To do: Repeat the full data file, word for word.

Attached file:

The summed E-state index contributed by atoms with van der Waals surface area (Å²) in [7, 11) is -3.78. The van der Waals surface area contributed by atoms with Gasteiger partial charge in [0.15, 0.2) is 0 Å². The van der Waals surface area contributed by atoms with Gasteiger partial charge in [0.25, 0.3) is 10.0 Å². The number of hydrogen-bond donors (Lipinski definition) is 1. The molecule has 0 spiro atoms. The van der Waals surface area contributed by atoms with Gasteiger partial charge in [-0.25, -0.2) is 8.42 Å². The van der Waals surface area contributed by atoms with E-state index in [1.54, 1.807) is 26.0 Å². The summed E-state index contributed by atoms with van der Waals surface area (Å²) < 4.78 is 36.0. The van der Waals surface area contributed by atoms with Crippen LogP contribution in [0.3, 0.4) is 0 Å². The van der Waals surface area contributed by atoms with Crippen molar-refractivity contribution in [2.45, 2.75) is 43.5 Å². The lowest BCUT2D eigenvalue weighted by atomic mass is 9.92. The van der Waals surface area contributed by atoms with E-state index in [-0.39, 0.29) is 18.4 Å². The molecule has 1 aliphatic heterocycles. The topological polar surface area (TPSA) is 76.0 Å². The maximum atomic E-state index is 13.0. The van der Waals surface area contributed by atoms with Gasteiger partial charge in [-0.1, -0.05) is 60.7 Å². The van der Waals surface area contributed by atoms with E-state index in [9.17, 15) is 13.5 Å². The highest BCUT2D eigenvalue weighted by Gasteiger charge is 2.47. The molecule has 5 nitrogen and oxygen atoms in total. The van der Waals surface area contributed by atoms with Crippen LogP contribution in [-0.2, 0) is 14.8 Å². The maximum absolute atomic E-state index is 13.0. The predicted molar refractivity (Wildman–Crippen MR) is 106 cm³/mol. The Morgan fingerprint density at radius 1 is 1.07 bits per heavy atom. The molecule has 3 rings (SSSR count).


The summed E-state index contributed by atoms with van der Waals surface area (Å²) in [7, 11) is -3.78. The van der Waals surface area contributed by atoms with Gasteiger partial charge in [0.15, 0.2) is 0 Å². The van der Waals surface area contributed by atoms with Gasteiger partial charge in [0.25, 0.3) is 10.0 Å². The number of hydrogen-bond donors (Lipinski definition) is 1. The molecule has 0 spiro atoms. The van der Waals surface area contributed by atoms with Gasteiger partial charge in [-0.25, -0.2) is 8.42 Å². The van der Waals surface area contributed by atoms with E-state index in [1.54, 1.807) is 26.0 Å². The summed E-state index contributed by atoms with van der Waals surface area (Å²) < 4.78 is 36.0. The van der Waals surface area contributed by atoms with Crippen LogP contribution in [0.3, 0.4) is 0 Å². The van der Waals surface area contributed by atoms with Crippen molar-refractivity contribution in [2.45, 2.75) is 43.5 Å². The lowest BCUT2D eigenvalue weighted by atomic mass is 9.92. The van der Waals surface area contributed by atoms with E-state index in [-0.39, 0.29) is 18.4 Å². The molecule has 1 aliphatic heterocycles. The topological polar surface area (TPSA) is 76.0 Å². The maximum atomic E-state index is 13.0. The van der Waals surface area contributed by atoms with Gasteiger partial charge in [-0.1, -0.05) is 60.7 Å². The van der Waals surface area contributed by atoms with E-state index in [9.17, 15) is 13.5 Å². The highest BCUT2D eigenvalue weighted by Gasteiger charge is 2.47. The molecule has 5 nitrogen and oxygen atoms in total. The van der Waals surface area contributed by atoms with Crippen LogP contribution in [-0.2, 0) is 14.8 Å². The maximum absolute atomic E-state index is 13.0. The predicted molar refractivity (Wildman–Crippen MR) is 106 cm³/mol. The Morgan fingerprint density at radius 1 is 1.07 bits per heavy atom. The molecule has 3 rings (SSSR count).